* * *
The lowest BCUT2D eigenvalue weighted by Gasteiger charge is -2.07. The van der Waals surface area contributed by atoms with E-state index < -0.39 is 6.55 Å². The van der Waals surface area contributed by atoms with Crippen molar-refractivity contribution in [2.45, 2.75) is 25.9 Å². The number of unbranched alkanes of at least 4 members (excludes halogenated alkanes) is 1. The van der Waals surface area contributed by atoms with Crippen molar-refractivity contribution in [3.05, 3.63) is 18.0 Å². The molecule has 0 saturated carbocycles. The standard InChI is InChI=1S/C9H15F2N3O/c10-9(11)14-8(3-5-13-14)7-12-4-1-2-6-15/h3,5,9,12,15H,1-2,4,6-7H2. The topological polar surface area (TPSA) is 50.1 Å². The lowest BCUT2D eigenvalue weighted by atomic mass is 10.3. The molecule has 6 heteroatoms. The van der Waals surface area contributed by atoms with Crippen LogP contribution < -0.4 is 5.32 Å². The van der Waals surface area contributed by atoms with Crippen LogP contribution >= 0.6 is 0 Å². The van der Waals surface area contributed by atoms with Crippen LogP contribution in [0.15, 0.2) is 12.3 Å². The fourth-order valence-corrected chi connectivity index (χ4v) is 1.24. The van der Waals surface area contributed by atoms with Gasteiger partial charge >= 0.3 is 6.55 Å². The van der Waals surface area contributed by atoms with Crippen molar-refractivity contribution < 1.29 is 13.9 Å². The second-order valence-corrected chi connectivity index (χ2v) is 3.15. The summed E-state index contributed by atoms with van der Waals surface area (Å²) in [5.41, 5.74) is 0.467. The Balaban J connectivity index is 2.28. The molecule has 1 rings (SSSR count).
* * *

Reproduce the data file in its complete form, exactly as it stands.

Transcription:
The lowest BCUT2D eigenvalue weighted by Gasteiger charge is -2.07. The van der Waals surface area contributed by atoms with E-state index < -0.39 is 6.55 Å². The van der Waals surface area contributed by atoms with Crippen molar-refractivity contribution in [2.45, 2.75) is 25.9 Å². The number of unbranched alkanes of at least 4 members (excludes halogenated alkanes) is 1. The van der Waals surface area contributed by atoms with Crippen molar-refractivity contribution in [3.05, 3.63) is 18.0 Å². The molecule has 0 saturated carbocycles. The standard InChI is InChI=1S/C9H15F2N3O/c10-9(11)14-8(3-5-13-14)7-12-4-1-2-6-15/h3,5,9,12,15H,1-2,4,6-7H2. The topological polar surface area (TPSA) is 50.1 Å². The lowest BCUT2D eigenvalue weighted by atomic mass is 10.3. The molecule has 6 heteroatoms. The van der Waals surface area contributed by atoms with Crippen LogP contribution < -0.4 is 5.32 Å². The van der Waals surface area contributed by atoms with Crippen LogP contribution >= 0.6 is 0 Å². The van der Waals surface area contributed by atoms with Crippen LogP contribution in [0.15, 0.2) is 12.3 Å². The fourth-order valence-corrected chi connectivity index (χ4v) is 1.24. The van der Waals surface area contributed by atoms with Gasteiger partial charge >= 0.3 is 6.55 Å². The van der Waals surface area contributed by atoms with Crippen molar-refractivity contribution < 1.29 is 13.9 Å². The second-order valence-corrected chi connectivity index (χ2v) is 3.15. The summed E-state index contributed by atoms with van der Waals surface area (Å²) in [5.41, 5.74) is 0.467. The Balaban J connectivity index is 2.28. The molecule has 1 rings (SSSR count).